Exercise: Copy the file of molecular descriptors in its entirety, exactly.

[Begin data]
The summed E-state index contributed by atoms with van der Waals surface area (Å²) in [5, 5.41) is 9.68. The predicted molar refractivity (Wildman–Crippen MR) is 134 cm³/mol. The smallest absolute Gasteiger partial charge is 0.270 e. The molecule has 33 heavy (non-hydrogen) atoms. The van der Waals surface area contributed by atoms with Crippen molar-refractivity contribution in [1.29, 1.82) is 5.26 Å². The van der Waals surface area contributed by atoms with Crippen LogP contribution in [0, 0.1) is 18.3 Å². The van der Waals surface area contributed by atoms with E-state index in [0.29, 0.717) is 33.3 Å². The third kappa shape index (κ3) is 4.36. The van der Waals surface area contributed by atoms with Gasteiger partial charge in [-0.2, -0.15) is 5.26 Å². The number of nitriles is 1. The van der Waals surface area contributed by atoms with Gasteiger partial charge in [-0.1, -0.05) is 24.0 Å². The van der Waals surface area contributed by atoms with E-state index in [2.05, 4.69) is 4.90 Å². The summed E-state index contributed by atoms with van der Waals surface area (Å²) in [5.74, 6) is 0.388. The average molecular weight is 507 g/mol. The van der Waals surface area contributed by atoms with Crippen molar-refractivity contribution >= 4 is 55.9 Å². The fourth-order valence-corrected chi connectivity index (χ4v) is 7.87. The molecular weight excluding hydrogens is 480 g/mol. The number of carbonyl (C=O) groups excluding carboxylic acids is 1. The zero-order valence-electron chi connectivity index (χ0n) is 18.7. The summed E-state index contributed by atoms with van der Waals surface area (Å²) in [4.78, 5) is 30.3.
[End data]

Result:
The summed E-state index contributed by atoms with van der Waals surface area (Å²) in [5, 5.41) is 9.68. The predicted molar refractivity (Wildman–Crippen MR) is 134 cm³/mol. The smallest absolute Gasteiger partial charge is 0.270 e. The molecule has 33 heavy (non-hydrogen) atoms. The van der Waals surface area contributed by atoms with Crippen molar-refractivity contribution in [1.29, 1.82) is 5.26 Å². The van der Waals surface area contributed by atoms with Crippen LogP contribution in [0, 0.1) is 18.3 Å². The van der Waals surface area contributed by atoms with E-state index in [0.29, 0.717) is 33.3 Å². The third kappa shape index (κ3) is 4.36. The van der Waals surface area contributed by atoms with Gasteiger partial charge in [-0.2, -0.15) is 5.26 Å². The number of nitriles is 1. The van der Waals surface area contributed by atoms with Gasteiger partial charge in [-0.1, -0.05) is 24.0 Å². The van der Waals surface area contributed by atoms with E-state index in [2.05, 4.69) is 4.90 Å². The summed E-state index contributed by atoms with van der Waals surface area (Å²) in [5.74, 6) is 0.388. The average molecular weight is 507 g/mol. The van der Waals surface area contributed by atoms with Crippen molar-refractivity contribution >= 4 is 55.9 Å². The fourth-order valence-corrected chi connectivity index (χ4v) is 7.87. The molecular weight excluding hydrogens is 480 g/mol. The number of carbonyl (C=O) groups excluding carboxylic acids is 1. The zero-order valence-electron chi connectivity index (χ0n) is 18.7. The summed E-state index contributed by atoms with van der Waals surface area (Å²) in [4.78, 5) is 30.3.